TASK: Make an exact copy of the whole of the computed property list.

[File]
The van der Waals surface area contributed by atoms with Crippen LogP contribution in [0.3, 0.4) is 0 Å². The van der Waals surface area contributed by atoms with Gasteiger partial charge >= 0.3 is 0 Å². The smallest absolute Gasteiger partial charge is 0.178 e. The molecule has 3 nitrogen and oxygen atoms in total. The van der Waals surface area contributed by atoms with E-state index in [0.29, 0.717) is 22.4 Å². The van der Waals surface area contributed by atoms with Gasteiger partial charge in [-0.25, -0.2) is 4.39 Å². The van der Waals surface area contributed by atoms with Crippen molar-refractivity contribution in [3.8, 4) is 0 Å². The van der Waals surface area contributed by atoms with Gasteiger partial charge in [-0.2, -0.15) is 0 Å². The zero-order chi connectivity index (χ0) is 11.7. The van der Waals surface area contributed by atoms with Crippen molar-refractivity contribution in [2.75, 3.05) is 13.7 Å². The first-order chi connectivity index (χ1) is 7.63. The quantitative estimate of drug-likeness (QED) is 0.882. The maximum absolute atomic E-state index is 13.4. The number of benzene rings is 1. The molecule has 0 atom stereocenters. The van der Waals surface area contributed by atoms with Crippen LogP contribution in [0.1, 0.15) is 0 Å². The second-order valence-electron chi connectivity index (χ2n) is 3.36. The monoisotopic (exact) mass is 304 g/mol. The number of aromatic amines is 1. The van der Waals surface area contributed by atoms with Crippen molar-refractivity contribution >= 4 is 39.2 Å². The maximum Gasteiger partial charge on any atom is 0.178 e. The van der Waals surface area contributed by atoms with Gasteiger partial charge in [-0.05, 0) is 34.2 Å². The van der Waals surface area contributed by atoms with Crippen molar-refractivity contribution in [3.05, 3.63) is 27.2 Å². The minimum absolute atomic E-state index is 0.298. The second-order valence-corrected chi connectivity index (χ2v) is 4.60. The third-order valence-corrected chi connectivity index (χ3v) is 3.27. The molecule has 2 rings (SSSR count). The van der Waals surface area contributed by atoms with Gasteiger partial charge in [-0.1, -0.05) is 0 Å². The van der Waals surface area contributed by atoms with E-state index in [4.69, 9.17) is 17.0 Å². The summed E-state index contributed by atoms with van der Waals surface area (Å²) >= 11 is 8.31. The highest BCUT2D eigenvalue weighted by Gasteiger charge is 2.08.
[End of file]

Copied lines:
The van der Waals surface area contributed by atoms with Crippen LogP contribution in [0.3, 0.4) is 0 Å². The van der Waals surface area contributed by atoms with Gasteiger partial charge >= 0.3 is 0 Å². The smallest absolute Gasteiger partial charge is 0.178 e. The molecule has 3 nitrogen and oxygen atoms in total. The van der Waals surface area contributed by atoms with E-state index in [0.29, 0.717) is 22.4 Å². The van der Waals surface area contributed by atoms with Gasteiger partial charge in [-0.25, -0.2) is 4.39 Å². The van der Waals surface area contributed by atoms with Crippen molar-refractivity contribution in [3.8, 4) is 0 Å². The van der Waals surface area contributed by atoms with Gasteiger partial charge in [-0.2, -0.15) is 0 Å². The zero-order chi connectivity index (χ0) is 11.7. The van der Waals surface area contributed by atoms with Crippen molar-refractivity contribution in [2.75, 3.05) is 13.7 Å². The first-order chi connectivity index (χ1) is 7.63. The quantitative estimate of drug-likeness (QED) is 0.882. The maximum absolute atomic E-state index is 13.4. The number of benzene rings is 1. The molecule has 0 atom stereocenters. The van der Waals surface area contributed by atoms with Crippen LogP contribution in [0.1, 0.15) is 0 Å². The second-order valence-electron chi connectivity index (χ2n) is 3.36. The monoisotopic (exact) mass is 304 g/mol. The number of aromatic amines is 1. The van der Waals surface area contributed by atoms with Crippen molar-refractivity contribution >= 4 is 39.2 Å². The maximum Gasteiger partial charge on any atom is 0.178 e. The van der Waals surface area contributed by atoms with Gasteiger partial charge in [-0.05, 0) is 34.2 Å². The van der Waals surface area contributed by atoms with Crippen molar-refractivity contribution in [3.05, 3.63) is 27.2 Å². The minimum absolute atomic E-state index is 0.298. The second-order valence-corrected chi connectivity index (χ2v) is 4.60. The third-order valence-corrected chi connectivity index (χ3v) is 3.27. The molecule has 2 rings (SSSR count). The van der Waals surface area contributed by atoms with Gasteiger partial charge in [-0.1, -0.05) is 0 Å². The van der Waals surface area contributed by atoms with E-state index in [4.69, 9.17) is 17.0 Å². The summed E-state index contributed by atoms with van der Waals surface area (Å²) >= 11 is 8.31. The highest BCUT2D eigenvalue weighted by Gasteiger charge is 2.08.